There was a mint in the town in the reign of Athelstan (924): Ruding had not seen a specimen; but one, bearing the name of the moneyer, which was found by the side of an ancient road near Winchester, is preserved in the Hastings Museum. Canute, Harold II., Edward the Confessor, William I, William II., and Henry I. also coined here. Several of these Saxon silver pennies were dis Pg.18 covered at Alfriston in 1843, by Mr. Charles Ade.

The Barons of the Cinque Ports still retain their privilege of supporting the canopy over the king and queen at their coronation. As the chief port, Hastings claims for itself and members one canopy and its appurtenances, which were formerly presented at the Shrine of St. Richard, at Chichester; and the remaining canopy belongs to the other ports.

Hastings, with the other ports, was enfranchised in the reign of Edward the Confessor, the privileges were confirmed by William Rufus, Henry the First, and by Edward the First, the latter added in their charter the clause making them free of foreign bought and foreign sold, being nearly a century before the city of London had a like charter. To the reign of King John[5] Hastings is indebted for chartered privileges. By the charter of Queen Elizabeth the corporation consisted of a mayor, (before called bailiff) recorder, and twelve jurats: the last charter was granted by James II; and the right of election (1698) was in the mayor, jurats, and resident freemen. It dwindled down to what was termed “The Good Old Seventeen.” A copy of the customal written in 1857, was duly returned to Roger de Mortimer, Lord Warden, pursuant to his mandate. The original, after some years absence, has been returned to the Corporation, and is again among the town records. The Municipal Act has, however, affected an entire change in the Local Government; and the Borough is now under the control of the Town Council, which consists of a Mayor, six Aldermen, and eighteen Common Councilmen. One-third of the Common Council go out Pg.19 of office annually in rotation, and are elected on the first of November by the Burgess, (rate payers of three years standing.) The Mayor is elected annually on the ninth of November, and two Aldermen every three years, by the Council.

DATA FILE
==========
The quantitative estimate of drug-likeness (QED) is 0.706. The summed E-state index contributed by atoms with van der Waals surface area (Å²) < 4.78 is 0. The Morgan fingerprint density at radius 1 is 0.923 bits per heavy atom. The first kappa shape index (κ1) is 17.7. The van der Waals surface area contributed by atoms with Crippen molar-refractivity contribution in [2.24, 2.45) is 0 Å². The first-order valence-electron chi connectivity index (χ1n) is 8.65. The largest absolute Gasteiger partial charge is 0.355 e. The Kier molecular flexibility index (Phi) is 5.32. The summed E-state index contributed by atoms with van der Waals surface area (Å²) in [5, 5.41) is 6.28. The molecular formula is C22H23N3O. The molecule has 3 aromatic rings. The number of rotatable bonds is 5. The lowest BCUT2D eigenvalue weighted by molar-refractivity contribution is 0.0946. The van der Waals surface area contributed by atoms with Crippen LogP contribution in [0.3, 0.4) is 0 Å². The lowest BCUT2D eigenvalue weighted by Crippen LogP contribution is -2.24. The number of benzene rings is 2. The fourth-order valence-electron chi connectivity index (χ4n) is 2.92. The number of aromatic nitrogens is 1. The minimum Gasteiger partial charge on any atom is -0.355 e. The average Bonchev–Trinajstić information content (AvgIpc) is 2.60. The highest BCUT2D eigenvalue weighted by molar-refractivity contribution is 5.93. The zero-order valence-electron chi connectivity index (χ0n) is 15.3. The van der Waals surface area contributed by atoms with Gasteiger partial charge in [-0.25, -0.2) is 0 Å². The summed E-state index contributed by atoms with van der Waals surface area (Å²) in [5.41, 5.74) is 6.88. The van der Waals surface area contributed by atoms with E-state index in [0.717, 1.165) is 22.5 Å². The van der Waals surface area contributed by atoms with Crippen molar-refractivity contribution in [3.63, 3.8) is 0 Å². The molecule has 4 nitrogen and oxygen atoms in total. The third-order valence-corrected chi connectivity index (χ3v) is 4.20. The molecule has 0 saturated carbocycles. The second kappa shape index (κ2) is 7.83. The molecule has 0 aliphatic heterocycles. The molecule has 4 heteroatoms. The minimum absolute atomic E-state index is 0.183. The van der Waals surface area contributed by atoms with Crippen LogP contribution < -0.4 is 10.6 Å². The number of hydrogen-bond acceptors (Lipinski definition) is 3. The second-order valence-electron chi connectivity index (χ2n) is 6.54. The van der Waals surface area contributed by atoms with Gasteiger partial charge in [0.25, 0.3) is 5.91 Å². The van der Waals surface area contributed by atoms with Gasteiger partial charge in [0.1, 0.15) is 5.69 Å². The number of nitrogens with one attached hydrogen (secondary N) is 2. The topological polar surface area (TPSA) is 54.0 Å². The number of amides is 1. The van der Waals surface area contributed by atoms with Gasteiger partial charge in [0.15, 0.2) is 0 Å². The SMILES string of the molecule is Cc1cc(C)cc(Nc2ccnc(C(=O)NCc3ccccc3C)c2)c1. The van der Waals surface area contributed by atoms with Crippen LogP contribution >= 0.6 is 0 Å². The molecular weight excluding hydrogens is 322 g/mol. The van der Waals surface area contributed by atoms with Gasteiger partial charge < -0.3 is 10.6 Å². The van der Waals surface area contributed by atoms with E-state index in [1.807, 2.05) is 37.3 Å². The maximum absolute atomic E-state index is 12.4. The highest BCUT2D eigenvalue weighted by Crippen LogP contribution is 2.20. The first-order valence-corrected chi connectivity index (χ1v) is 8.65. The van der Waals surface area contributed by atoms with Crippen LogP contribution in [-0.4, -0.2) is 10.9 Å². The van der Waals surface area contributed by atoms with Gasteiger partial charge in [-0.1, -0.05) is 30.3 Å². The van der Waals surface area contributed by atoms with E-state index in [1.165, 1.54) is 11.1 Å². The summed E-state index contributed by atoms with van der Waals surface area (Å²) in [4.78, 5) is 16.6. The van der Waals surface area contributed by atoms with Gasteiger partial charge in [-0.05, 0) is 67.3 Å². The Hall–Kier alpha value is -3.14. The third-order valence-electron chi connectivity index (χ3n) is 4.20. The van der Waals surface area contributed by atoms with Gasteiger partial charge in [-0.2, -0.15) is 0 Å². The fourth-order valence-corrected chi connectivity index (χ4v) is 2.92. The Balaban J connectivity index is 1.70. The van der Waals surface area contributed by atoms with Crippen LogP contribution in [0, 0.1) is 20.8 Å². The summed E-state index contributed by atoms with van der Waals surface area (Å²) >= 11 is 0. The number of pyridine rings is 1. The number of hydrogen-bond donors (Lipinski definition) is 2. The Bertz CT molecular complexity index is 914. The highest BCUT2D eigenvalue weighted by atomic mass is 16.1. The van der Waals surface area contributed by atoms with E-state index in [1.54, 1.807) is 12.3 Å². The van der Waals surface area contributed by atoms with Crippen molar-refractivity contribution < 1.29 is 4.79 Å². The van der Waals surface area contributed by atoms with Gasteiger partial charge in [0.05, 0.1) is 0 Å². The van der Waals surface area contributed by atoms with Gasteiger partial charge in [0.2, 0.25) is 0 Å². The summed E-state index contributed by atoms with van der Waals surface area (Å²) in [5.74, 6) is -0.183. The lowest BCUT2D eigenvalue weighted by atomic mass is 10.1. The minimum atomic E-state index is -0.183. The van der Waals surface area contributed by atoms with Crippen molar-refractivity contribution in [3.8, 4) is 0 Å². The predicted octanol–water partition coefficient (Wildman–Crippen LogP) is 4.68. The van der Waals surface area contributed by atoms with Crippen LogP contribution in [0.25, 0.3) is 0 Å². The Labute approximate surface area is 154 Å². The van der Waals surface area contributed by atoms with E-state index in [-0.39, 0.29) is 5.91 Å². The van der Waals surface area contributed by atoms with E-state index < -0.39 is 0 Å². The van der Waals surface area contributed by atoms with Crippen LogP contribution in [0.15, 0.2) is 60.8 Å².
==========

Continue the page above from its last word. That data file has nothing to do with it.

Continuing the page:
The town of St. Leonards is within the Borough of Hastings and extends from the Archway eastward, to the Fountain Inn, end of Marina, westward; and constitutes a portion of the West Ward.

The town of Hastings is under the provisions of the Public Health Act, for which purpose the Town Council is constituted into a Local Board of Health. Since the formation of the Board the entire district under its care has been effectually drained.

The following table will show the progressive increase in the population of the towns of Hastings and St. Leonards.

Years Population Total Increase Increase Per. cent.
1801 3175
1811 4025 850 26.77
1821 6300 2275 56.53
1831 10231 3931 62.40
1841 11789 1558 15.23
1851 17621 5832 49.45

These population returns differ somewhat from those of the Borough, the area in the latter case being rather larger. In the foregoing table, the rapid increase during the decade 1811-21 is attributable to the extension of St. Mary-in-the-Castle to the westward, the population of that parish being nearly trebled in the period. The increase in the decade 1821-81, which is still greater, is accounted for by the erection of the new town of St. Leonards. During the latter period the population of the parishes of St. Leonard and St. Mary Magdalen was more than quadrupled. In 1861 the population of the borough was 23,443.